by clicking the arrows at the side of the page, or by using the toolbar.
by clicking anywhere on the page.
by dragging the page around when zoomed in.
by clicking anywhere on the page when zoomed in.
web sites or send emails by clicking on hyperlinks.
Email this page to a friend
Search this issue
Index - jump to page or section
Archive - view past issues
GP Week : Issue 64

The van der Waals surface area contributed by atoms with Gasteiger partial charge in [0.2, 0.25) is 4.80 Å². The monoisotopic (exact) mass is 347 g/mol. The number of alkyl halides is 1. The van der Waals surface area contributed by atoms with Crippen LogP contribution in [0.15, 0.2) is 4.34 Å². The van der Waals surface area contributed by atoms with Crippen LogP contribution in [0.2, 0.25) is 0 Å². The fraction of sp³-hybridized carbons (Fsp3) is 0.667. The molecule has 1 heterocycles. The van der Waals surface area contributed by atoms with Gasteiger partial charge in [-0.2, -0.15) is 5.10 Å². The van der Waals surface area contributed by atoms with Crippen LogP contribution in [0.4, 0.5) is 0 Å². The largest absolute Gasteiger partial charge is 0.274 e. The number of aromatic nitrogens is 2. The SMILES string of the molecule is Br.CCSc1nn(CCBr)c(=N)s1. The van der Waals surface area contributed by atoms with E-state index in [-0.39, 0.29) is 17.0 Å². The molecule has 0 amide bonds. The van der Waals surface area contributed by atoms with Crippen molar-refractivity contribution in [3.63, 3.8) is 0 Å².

5 F1 NEWS >> Fair cop -- or a cop-out? mention of a good will gesture by Renault to pay the FIA's costs for the investigation and an undisclosed gure to be handed over for the FIA's safety projects. Was the FIA's decision to suspend the ban or to forget about a nancial penalty in uenced by those o ers? The FIA admits it was. And thus there is a slightly disconcerting feeling that Renault has bought its way out of a stronger punishment. One only wonders if Renault's nancial gift to the FIA will disappear into the same black hole as McLaren's $100 million. Flavio Briatore probably deserves his lifetime ban from motorsport. As Managing Director of the team it is inconceivable that he had no idea of the plot. His continued squeals of innocence, if anything, made his punishment all the worse. Rumours around the tactics he has employed as a team-manager and the manner in which he has treated a number of his drivers will mean there are few people within the F1 paddock that will be truly sad to see him go. Sure he was a big character, but he was and is a character with some pretty big aws, too. Again, however, the punishment for Briatore when compared with that for the team seems disproportionate and gives weight to allegations that this entire investigation was simply a means for the FIA (read Max) to nally nail Briatore and get him out of racing once and for all. Why else would all the players in the scandal be o ered immunity except for the Italian? That Symonds did not take that immunity has probably saved his former team from further punishment. That Briatore would have been the only man to be punished in the scandal if he had, shows to many the FIA's ulterior motive. With the loss of BMW and Honda, F1 could not a ord to lose Renault, too. There will, of course, have been this very important thought sitting at the back of the mind of the WMSC when it came to its decision on Monday. But all of these mitigating circumstances don't really do anything to help with the underlying feeling that the punishment hasn't come up to the same levels as the crime. Yes, it was a plan concocted between Briatore, Symonds and Piquet and, as such, they should have born the brunt of the punishment. It would be unfair to tarnish Renault, a company with 30 years of racing history in F1, as being rotten to the core just because its F1 team was being run by a man whose grip on moral decency was questionable. Many have called for Piquet to be punished over his actions, but his immunity puts that out of the question. There are some who say that Nelson won't be missed from F1 either, as he never really showed much when he was there in the first place. Knowing what we now know about the manner in which Briatore ran that team, and the pressures he put on his drivers, facets which have all added up to his being kicked out of motorsport for good, there is room for arguing that Piquet's 18 months in Formula 1 should perhaps be reappraised. Nelson Piquet Jrs F1 career is at an end. His whistle-blowing, ironically, in outlining just how impossible a situation he'd been racing within, and as refreshing as it was to have a driver speak his mind and tell it like it is, may have signalled an end to his F1 dream, just as it has led to the end of Flavio Briatore's career in motorsport.